Published on November 29, 2007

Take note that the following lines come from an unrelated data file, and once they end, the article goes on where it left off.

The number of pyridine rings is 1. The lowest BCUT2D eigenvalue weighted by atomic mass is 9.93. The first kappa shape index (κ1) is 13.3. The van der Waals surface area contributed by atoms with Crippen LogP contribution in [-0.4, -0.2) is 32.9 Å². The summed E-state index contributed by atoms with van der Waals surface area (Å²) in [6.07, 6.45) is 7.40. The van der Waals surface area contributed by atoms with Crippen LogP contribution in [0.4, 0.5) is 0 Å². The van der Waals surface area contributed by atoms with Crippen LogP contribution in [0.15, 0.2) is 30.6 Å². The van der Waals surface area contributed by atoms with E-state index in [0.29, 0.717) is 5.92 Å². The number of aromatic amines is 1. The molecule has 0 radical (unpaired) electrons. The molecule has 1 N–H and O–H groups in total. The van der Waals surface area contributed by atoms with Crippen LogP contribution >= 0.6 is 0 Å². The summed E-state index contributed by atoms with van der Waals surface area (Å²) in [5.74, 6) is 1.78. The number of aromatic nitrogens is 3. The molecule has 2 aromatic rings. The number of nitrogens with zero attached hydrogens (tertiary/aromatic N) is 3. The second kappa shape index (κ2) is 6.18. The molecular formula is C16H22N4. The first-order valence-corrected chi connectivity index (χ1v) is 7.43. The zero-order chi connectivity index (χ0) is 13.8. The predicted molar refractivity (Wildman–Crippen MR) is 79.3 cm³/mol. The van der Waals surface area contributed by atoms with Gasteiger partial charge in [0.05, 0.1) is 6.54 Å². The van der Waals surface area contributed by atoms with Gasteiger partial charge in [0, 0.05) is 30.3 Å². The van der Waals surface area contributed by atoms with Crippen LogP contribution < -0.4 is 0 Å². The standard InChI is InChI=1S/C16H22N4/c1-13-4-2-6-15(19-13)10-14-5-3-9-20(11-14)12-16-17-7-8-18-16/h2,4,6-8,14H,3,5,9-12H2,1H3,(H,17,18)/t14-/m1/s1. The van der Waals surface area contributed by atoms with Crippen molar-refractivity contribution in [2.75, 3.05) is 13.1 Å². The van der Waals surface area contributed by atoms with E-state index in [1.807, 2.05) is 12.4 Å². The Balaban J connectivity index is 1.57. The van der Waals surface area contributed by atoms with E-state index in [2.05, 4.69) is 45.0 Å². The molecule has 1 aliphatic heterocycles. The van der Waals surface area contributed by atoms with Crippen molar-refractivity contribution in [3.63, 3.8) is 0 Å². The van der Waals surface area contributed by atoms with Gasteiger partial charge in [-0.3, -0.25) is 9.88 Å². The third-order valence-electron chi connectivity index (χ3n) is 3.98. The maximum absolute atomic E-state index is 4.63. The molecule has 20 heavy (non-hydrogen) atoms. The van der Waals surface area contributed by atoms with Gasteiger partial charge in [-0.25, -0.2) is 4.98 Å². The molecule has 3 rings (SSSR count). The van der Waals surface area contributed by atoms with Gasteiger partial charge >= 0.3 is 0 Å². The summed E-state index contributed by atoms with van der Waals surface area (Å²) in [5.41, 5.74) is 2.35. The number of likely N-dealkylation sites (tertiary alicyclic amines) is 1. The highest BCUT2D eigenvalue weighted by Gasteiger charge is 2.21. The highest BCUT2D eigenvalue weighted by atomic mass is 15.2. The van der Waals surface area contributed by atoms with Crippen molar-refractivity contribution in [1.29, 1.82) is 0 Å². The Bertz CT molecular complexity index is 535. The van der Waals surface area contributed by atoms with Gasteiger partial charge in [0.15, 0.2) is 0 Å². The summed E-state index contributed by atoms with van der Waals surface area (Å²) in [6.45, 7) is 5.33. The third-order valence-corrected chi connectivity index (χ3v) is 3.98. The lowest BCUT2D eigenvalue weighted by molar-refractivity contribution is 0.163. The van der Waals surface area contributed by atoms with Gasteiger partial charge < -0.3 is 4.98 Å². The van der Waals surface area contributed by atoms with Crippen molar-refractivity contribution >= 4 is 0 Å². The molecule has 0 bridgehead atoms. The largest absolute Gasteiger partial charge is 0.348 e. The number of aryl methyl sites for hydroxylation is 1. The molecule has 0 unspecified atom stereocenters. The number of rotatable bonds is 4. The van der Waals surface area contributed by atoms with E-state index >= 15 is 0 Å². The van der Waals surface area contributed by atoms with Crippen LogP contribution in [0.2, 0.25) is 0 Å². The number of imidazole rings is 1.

Common Literary Forms and Genres : Common Literary Forms and Genres Advanced Placement Literature and Composition at EIE ALLEGORY : ALLEGORY Narrative in which literal meaning corresponds clearly and directly to symbolic meaning. EX: The Pilgrim’s Progress by John Bunyan The literal journey from the City of Destruction to the Celestial City is an allegory for the spiritual journey from sin to holiness. ANECDOTE : ANECDOTE The brief narration of a single event or incident Ex: Chaucer's 'Canterbury Tales' APHORISM: APHORISM A concise expression of insight or wisdom. 'The vanity of others offends our taste only when it offends our vanity' AUTOBIOGRAPHY: AUTOBIOGRAPHY The non-fictional story of a person’s life, told by that person. St. Augustine’s Confessions is an early, canonical work in this genre. BALLAD: BALLAD Traditionally, a folk song telling a story or legend in simple language, often with a refrain. A number of poets outside the folk tradition have adopted the ballad form, as Samuel Taylor Coleridge did in 'The Rime of the Ancient Mariner.' R I M E: an old form of the word Rhyme The Rime of the Ancient Mariner: The Rime of the Ancient Mariner It is an ancient Mariner, And he stoppeth one of three. 'By thy long grey beard and glittering eye, Now wherefore stopp'st thou me? 'The Bridegroom's doors are opened wide, And I am next of kin; The guests are met, the feast is set: May'st hear the merry din.' BIOGRAPHY: BIOGRAPHY The nonfictional story of a person’s life. Princess Diana Helen Keller Anne Frank Abraham Lincoln BLACK COMEDY: BLACK COMEDY Disturbing or absurd material presented in a humorous manner, usually with the intention to confront uncomfortable truths. EX: Joseph Heller’s Catch-22 War type novel BURLESQUE: BURLESQUE A humorous imitation of a serious work of literature. The humor often arises from the incongruity between the imitation and the work being imitated. Alexander Pope’s The Rape of the Lock Uses the high diction of an epic poem to talk about a domestic matter. CONFESSIONAL POETRY: CONFESSIONAL POETRY An autobiographical poetic genre in which the poet discusses intensely personal subject matter with unusual frankness. Most of the confessional poetry I have seen is very twisted and dark. DIDACTIC LITERATURE: DIDACTIC LITERATURE Literature intended to instruct or educate. Virgil’s Georgics contains farming advice in verse forms Virgil’s Georgianics: Virgil’s Georgianics I have observed that seeds stored away for a long time, however thoroughly they are looked after still deteriorate, unless the greatest possible human effort is used in selecting the best individually by hand each year. In the same way all things go to the bad, lose their power and slip backwards - it is nature's law. It's exactly like when a sculler is trying his utmost to propel his boat up a river with his oars. If he happens to relax his arms for a moment, the current sweeps him away headlong downstream. Virgil, Georgics I, lines 197 - 204 : Virgil, Georgics I, lines 197 - 204 vidi lecta diu et multo spectata labore degenerare tamen, ni vis humana quotannis maxima quaeque manu legeret. sic omnia fatis in peius ruere ac retro sublapsa referri, non aliter quam qui adverso vix flumine lembum remigiis subigit, si bracchia forte remisit, atque illum in praeceps prono rapit alveus amni. DIRGE: DIRGE A short poetic expression of grief. Often is embedded in a larger work Is less highly structured, and is meant to be sung. Shakespeare’s The Tempest Ariel’s song 'Full fathom five thy father lies' DRAMA: DRAMA A composition that is meant to be performed. The term often is used interchangeably with ‘play’. ‘Drama’ is a broader term that includes some forms that may not strictly be defined as plays, such as radio broadcasts, comedy sketches, and opera. DRAMATIC MONOLOGUE: DRAMATIC MONOLOGUE A poem that contains words that a fictional or historical character speaks to a particular audience. 'Ulysses' by Alfred Lord Tennyson The whole poem is a dramatic monologue Ulysses by Lord Alfred Tennyson: Ulysses by Lord Alfred Tennyson It little profits that an idle king, By this still hearth, among these barren crags, Match'd with an aged wife, I mete and dole Unequal laws unto a savage race, That hoard, and sleep, and feed, and know not me. I cannot rest from travel; I will drink Life to the lees. All times I have enjoy'd Greatly, have suffer'd greatly, both with those That loved me, and alone; on shore, and when Thro' scudding drifts the rainy Hyades Vext the dim sea. I am become a name; Slide19: For always roaming with a hungry heart Much have I seen and known,-- cities of men And manners, climates, councils, governments, Myself not least, but honor'd of them all,-- And drunk delight of battle with my peers, Far on the ringing plains of windy Troy. I am a part of all that I have met; Yet all experience is an arch wherethro' Gleams that untravell'd world whose margin fades For ever and for ever when I move. Slide20: How dull it is to pause, to make an end, To rust unburnish'd, not to shine in use! As tho' to breathe were life! Life piled on life Were all too little, and of one to me Little remains; but every hour is saved From that eternal silence, something more, A bringer of new things; and vile it were For some three suns to store and hoard myself, And this gray spirit yearning in desire To follow knowledge like a sinking star, Beyond the utmost bound of human thought. Slide21: This is my son, mine own Telemachus, to whom I leave the sceptre and the isle,-- Well-loved of me, discerning to fulfill This labor, by slow prudence to make mild A rugged people, and thro' soft degrees Subdue them to the useful and the good. Most blameless is he, centred in the sphere Of common duties, decent not to fail In offices of tenderness, and pay Meet adoration to my household gods, When I am gone. He works his work, I mine. Slide22: There lies the port; the vessel puffs her sail; There gloom the dark, broad seas. My mariners, Souls that have toil'd, and wrought, and thought with me,-- That ever with a frolic welcome took The thunder and the sunshine, and opposed Free hearts, free foreheads,-- you and I are old; Old age hath yet his honor and his toil. Death closes all; but something ere the end, Some work of noble note, may yet be done, Not unbecoming men that strove with Gods. The lights begin to twinkle from the rocks; The long day wanes; the slow moon climbs; the deep Moans round with many voices. Come, my friends. 'T is not too late to seek a newer world. Slide23: Push off, and sitting well in order smite The sounding furrows; for my purpose holds To sail beyond the sunset, and the baths Of all the western stars, until I die. It may be that the gulfs will wash us down; It may be we shall touch the Happy Isles, And see the great Achilles, whom we knew. Tho' much is taken, much abides; and tho' We are not now that strength which in old days Moved earth and heaven, that which we are, we are,-- One equal temper of heroic hearts, Made weak by time and fate, but strong in will To strive, to seek, to find, and not to yield. DYSTOPIC LITERATURE: DYSTOPIC LITERATURE A genre of fiction that presents an imagined future society that purports to be perfect and utopian but that the author presents to the reader as horrifyingly inhuman. Usually the author intends to warn contemporary readers that their own society resembles… We have seen many sci-fi stories of this nature. Eclogue: Eclogue A short pastoral poem in the form of a soliloquy or dialogue between two shepherds. Ex: Virgil’s Eclogues Elegy: Elegy A formal poem that laments death of friend of public figure A meditation on death Epic : Epic A lengthy narrative that describes the deeds of a heroic figure Often culturally or nationally significant The Odyssey is an Epic Poem. Epigram: Epigram A succinct, witty statement, often in verse Ex: William Woodwarth observed, 'the child is the father of the man.' Essay: Essay A form of nonfictional discussion or argument that Michel de Montaigne pioneered in the 1500’s. Flexible in form Usually short Sometimes long: Locke and Pope Fable: Fable Short prose or verse narrative Often illustrates a moral that is stated explicitly at the end. The characters in a fable are often animals with human traits. Fiction: Fiction Invented narrative Doesn’t report true events (at least not entirely) Legend: Legend A story about a heroic figure Derived from oral tradition Based partly on fact and partly on fiction Legend and myth are often used interchangeably Myths: primarily supernatural (Superman) legends: rooted in truth (Robin Hood) Lyric: Lyric A short poetic composition that describes the thoughts of a single speaker Most modern poetry is lyrical Types: Ode Sonnet Memoir: Memoir An autobiographical work Not so much about the author’s life as it is about his or her involvement in history, and his or her character. Ex: Winston Churchill’s Memoirs of the Second World War Metafiction: Metafiction Concerning the nature of fiction Reinterprets a fictional work Draws attention the status of a fictional work Ex: Michael Cunningham’s The Hours, portrays characters connected to Virginia Woolf’s characters. Myth: Myth Story about the origins of a culture’s beliefs and practices or of supernatural phenomena Usually derived from oral tradition Set in an imagined supernatural past Noir: Noir Fiction genre Protagonist is cynical, disillusioned, and a loner Nonfiction : Nonfiction Narrative work that reports events Novel: Novel Fictional prose narrative of significant length. Today it describes all kinds of books, not just fiction Types of Novels: Autobiographical novel- tells a non-fiction story about someone in the novel format Bildungsroman- German for formation novel about a child or adolescent’s development or quest for identity Epistolary Novel- letters exchanged by characters in the story. Slide40: Historical novel- set in an earlier historical period where plot is shaped by historical happenings. Novel of Ideas- platform for discussing ideas character and plot are secondary Novel of Manners- focuses on social customs of a certain class or people usually uses much irony (Austin) Slide41: Picaresque Novel- originally a realistic novel detailing a scoundrel’s exploits now it has come to signify a novel that is loosely structured, episodic, and revolves around a central character Social Protest Novel- author’s aim is to tell a story that illuminates and draws attention to contemporary social problems goal to incite change for the better Verse Novel- Full-length fictional work that is novelistic in nature Written in verse rather than prose Novella: Novella A work of fiction of middle length, often divided in to a few short chapters Ex: Daisy Miller by Henry Jame’s Ode: Ode A serious lyric poem Usually long Very structured metrically EX: William Wordsworth: 'Ode: Imitations of immortality.' Parable: Parable A short narrative that illustrates a moral by means of allegory Parody: Parody A humorous and sometimes satirical imitation of the style or particular work of another author. Pastiche: Pastiche A work that imitates the style of a previous author, work, or literary genre. Not used as a form of mockery Pastoral: Pastoral A celebration of the simple, rustic life of shepherds and shepherdesses, Usually written by a sophisticated urban writer Play: Play Story meant to be performed in a theater before and audience. Usually written in dialogue form and are divided into acts. Many include stage directions and set and costume suggestions. Types of Plays: Comedy- lighthearted Characterized by humor and happy endings Slide49: Epic theater- Bertolt Brecht’s Marxist approach to theater Rejects emotional and psychological engagement in favor of critical detachment. Farce- High-energy comedy that plays on confusions and deceptions between characters and features a convoluted and fast-paced plot. Buffoonery, slapstick, and stock character to provoked laughter EX: Moliere’s Tartuffe Slide50: Miracle Play- Middle Ages Saints or miraculous appearances by the Virgin Mary Morality play- 15th or 16th century Presents an allegory of the Christian quest for salvation Mystery play- Short, based on biblical story Middle ages Presented in cycles at different locations Slide51: Noh drama- Ritualized form of Japanese dramas evolved in the 1300’s involving masks and slow, stylized movement Problem Play- Confronts a contemporary social problem with the intent of changing public opinion on the matter Tragedy- Serious play that end unhappily for the protagonist EX: Sophocles, Antigone Slide52: Tragicomedy- Mixes elements of tragedy and comedy One-Act Play Consists of a single act No intermission Usually brief Primitivist Literature: Primitivist Literature Express a preference for the natural over the artificial in human culture Life of primitive cultures is preferable to modern lifestyles Nostalgic for lost innocense of a natural, childlike past Propaganda: Propaganda Didactic literature that aims to influence the reader on specific social or political issue Prose: Prose Any composition not written in verse The basic unit of prose is the sentence. The sentence distinguishes prose from poetry because poetry is generally written in free verse. Prose Poem: Prose Poem A poetic work that feature the strong rhythms of fee verse but is presented on the page in the form of prose, without line breaks. Romance: Romance Nonrealistic story In verse or prose Features idealized characters, improbable adventures, and exotic settings. Ex: Chivalric Romance- Describes the adventures of a medieval knight and celebrates their strict code of honor, loyalty, and respectful devotion to women. Satire: Satire Exposes to ridicule the shortcomings of individuals, institutions, or society Often makes a political points. Science Fiction: Science Fiction Set in an alternative reality Technological advanced future Fantastical elements Short Story: Short Story Prose fiction that is much shorter than a novel Focused more tightly on a single events Short-short story: Short-short story A particularly compressed an truncated short story rarely longer that 1,000 words Soliloquy: Soliloquy A speech, often in verse A lone character makes the speech Common in drama EX: 'To be or not to be…'